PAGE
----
Unknown British Soldier
Location: Christ Church, Kings Road, Higher Bebington, Wirral CH63 8LX
The cross is prominently displayed near the front of the church on the right hand side as you face the altar. The cross commemorates an unknown British soldier.
Details on cross:
There are 2 GRU tags on the cross:-
a GRU tag at the top and a tag which reads ‘unknown British soldier’ on the cross member. It looks like there was originally another tag on the cross member which is now missing, but it’s hard to tell as the cross is positioned quite high up.
There is also a small brass plate underneath the cross member which is illegible but would have read ‘This cross temporarily marked the grave of an unknown British soldier in Flanders and was presented by the British Legion’.
Text type (e.g. hand-written, GRU tags, carved): 2 GRU tags.
Cross dimensions (millimetres please)
Shaft Height: 1143mm
Cross beam width: 381mm
Width of wood: 59.4mm
Thickness or depth: 25.4mm
Mounting to wall: The cross is attached to a block of wood and held by string from a nail on the pillar. There is also a metal bracket on either side of the cross member and shaft for support.
Evidence of use in field (earth marking, cracking, staining, shrinkage): There is discolouring towards the bottom of the cross.
Surface insertion depth (into ground if apparent): 304.8mm.
Finish (varnish, paint, oiled, unfinished etc): Dark stained wood.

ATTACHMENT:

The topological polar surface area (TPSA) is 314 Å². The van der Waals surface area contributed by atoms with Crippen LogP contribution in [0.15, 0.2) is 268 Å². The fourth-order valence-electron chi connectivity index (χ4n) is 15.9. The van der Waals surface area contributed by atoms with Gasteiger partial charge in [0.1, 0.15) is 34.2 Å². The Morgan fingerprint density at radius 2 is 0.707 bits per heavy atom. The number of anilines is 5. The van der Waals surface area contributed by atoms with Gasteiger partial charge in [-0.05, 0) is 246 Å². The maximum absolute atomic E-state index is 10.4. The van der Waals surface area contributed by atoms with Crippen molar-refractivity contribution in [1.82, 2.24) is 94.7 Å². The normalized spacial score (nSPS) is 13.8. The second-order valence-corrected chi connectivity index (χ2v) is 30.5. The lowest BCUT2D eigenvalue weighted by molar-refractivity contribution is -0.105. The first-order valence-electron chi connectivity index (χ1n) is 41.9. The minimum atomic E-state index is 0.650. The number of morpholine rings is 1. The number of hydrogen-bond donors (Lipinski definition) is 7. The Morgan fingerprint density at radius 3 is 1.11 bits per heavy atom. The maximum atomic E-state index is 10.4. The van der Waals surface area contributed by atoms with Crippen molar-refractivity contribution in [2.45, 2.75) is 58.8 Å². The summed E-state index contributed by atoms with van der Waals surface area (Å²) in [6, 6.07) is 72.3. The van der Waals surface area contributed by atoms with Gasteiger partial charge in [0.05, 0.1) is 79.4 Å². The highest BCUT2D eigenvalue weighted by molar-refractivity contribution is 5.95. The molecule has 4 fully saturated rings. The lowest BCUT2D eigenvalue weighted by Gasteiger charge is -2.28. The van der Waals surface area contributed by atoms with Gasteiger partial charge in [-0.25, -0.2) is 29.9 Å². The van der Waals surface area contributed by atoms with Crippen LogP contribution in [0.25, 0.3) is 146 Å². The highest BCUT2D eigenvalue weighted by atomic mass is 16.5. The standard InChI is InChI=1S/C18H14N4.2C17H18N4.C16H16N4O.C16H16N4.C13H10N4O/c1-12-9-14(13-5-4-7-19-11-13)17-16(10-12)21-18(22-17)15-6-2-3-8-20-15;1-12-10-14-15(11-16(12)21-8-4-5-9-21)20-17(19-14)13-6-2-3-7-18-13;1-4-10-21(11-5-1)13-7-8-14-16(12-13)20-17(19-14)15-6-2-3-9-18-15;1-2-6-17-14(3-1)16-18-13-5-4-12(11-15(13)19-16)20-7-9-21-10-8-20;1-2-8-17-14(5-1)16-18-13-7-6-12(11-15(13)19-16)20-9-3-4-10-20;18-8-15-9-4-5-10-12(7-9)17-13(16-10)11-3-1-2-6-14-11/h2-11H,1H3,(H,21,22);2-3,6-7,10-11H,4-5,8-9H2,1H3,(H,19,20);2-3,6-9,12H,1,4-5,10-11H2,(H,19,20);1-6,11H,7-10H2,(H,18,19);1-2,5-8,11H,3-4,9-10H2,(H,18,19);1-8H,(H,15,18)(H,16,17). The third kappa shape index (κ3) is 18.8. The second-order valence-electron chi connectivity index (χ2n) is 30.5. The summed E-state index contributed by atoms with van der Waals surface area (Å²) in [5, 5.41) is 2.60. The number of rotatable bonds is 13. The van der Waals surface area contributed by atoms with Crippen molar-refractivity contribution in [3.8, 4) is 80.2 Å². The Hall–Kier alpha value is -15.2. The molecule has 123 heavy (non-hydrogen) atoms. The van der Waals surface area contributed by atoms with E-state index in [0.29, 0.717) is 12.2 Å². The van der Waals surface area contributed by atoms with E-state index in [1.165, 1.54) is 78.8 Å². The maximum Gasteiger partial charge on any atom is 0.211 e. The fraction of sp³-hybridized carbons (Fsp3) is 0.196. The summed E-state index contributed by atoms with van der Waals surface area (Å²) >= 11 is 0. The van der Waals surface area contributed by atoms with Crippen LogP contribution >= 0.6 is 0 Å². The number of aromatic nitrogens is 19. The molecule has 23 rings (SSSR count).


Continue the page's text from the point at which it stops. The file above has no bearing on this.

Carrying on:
Condition (cracked, paint peeling, woodwork, damage etc): The cross is quite rough and chipped in places. At the top of the shaft a piece of wood has been chipped out, so the GRU tag is close to the right edge.
Biographical notes and observations:
There is a large carved decorative wooden plaque set on the wall next to the cross which commemorates the names of the fallen. On the shelf underneath there is also a small commemoration to the men lost in WW2 along with some remembrance crosses. The cross itself is surrounded by four British Legion flags, and underneath there are poppy wreaths. The church itself is grade II listed, is very welcoming, and has strong links within the local community. It has a large state of the art community centre attached to the church which was completed in 2011, and provides services for the benefit of the wider community. The church also has a very unique feature just inside the porch. A slab of stone set into the wall contains the fossilised tracks of a pre historic carnivore called Cheirotherium. They were discovered in a local quarry when mining the stone for the church. The monster was dominant in the Mesozoic period 252 million years ago. This must be the only church in the country to contain the tracks of a dinosaur! The church also contains some beautiful stained glass windows, and has an interesting churchyard which is worth a wander around.
Survey and photographs courtesy of Beverley Goodwin/Margaret Draycott
Date of survey: 8th February 2017